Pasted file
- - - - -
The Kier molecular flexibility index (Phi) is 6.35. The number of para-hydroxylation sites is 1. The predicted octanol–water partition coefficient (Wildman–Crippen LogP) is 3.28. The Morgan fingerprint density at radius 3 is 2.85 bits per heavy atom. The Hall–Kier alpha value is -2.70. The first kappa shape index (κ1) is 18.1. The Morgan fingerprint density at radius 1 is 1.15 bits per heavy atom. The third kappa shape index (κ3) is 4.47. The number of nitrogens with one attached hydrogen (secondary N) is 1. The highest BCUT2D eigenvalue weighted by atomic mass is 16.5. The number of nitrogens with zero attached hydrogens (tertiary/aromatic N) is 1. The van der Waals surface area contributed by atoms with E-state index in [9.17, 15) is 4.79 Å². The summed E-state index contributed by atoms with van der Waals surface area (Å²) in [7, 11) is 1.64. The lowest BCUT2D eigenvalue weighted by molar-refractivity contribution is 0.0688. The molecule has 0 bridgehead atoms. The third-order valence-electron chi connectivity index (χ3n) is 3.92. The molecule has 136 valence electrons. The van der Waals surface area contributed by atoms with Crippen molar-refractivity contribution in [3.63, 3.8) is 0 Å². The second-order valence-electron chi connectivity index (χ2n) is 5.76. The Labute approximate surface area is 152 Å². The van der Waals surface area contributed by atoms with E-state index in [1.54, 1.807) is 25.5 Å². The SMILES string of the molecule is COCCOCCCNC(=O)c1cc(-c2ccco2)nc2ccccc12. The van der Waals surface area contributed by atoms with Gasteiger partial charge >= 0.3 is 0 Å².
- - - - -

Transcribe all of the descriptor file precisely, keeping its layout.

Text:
The Kier molecular flexibility index (Phi) is 6.35. The number of para-hydroxylation sites is 1. The predicted octanol–water partition coefficient (Wildman–Crippen LogP) is 3.28. The Morgan fingerprint density at radius 3 is 2.85 bits per heavy atom. The Hall–Kier alpha value is -2.70. The first kappa shape index (κ1) is 18.1. The Morgan fingerprint density at radius 1 is 1.15 bits per heavy atom. The third kappa shape index (κ3) is 4.47. The number of nitrogens with one attached hydrogen (secondary N) is 1. The highest BCUT2D eigenvalue weighted by atomic mass is 16.5. The number of nitrogens with zero attached hydrogens (tertiary/aromatic N) is 1. The van der Waals surface area contributed by atoms with E-state index in [9.17, 15) is 4.79 Å². The summed E-state index contributed by atoms with van der Waals surface area (Å²) in [7, 11) is 1.64. The lowest BCUT2D eigenvalue weighted by molar-refractivity contribution is 0.0688. The molecule has 0 bridgehead atoms. The third-order valence-electron chi connectivity index (χ3n) is 3.92. The molecule has 136 valence electrons. The van der Waals surface area contributed by atoms with Crippen molar-refractivity contribution in [3.63, 3.8) is 0 Å². The second-order valence-electron chi connectivity index (χ2n) is 5.76. The Labute approximate surface area is 152 Å². The van der Waals surface area contributed by atoms with E-state index in [1.54, 1.807) is 25.5 Å². The SMILES string of the molecule is COCCOCCCNC(=O)c1cc(-c2ccco2)nc2ccccc12. The van der Waals surface area contributed by atoms with Gasteiger partial charge >= 0.3 is 0 Å².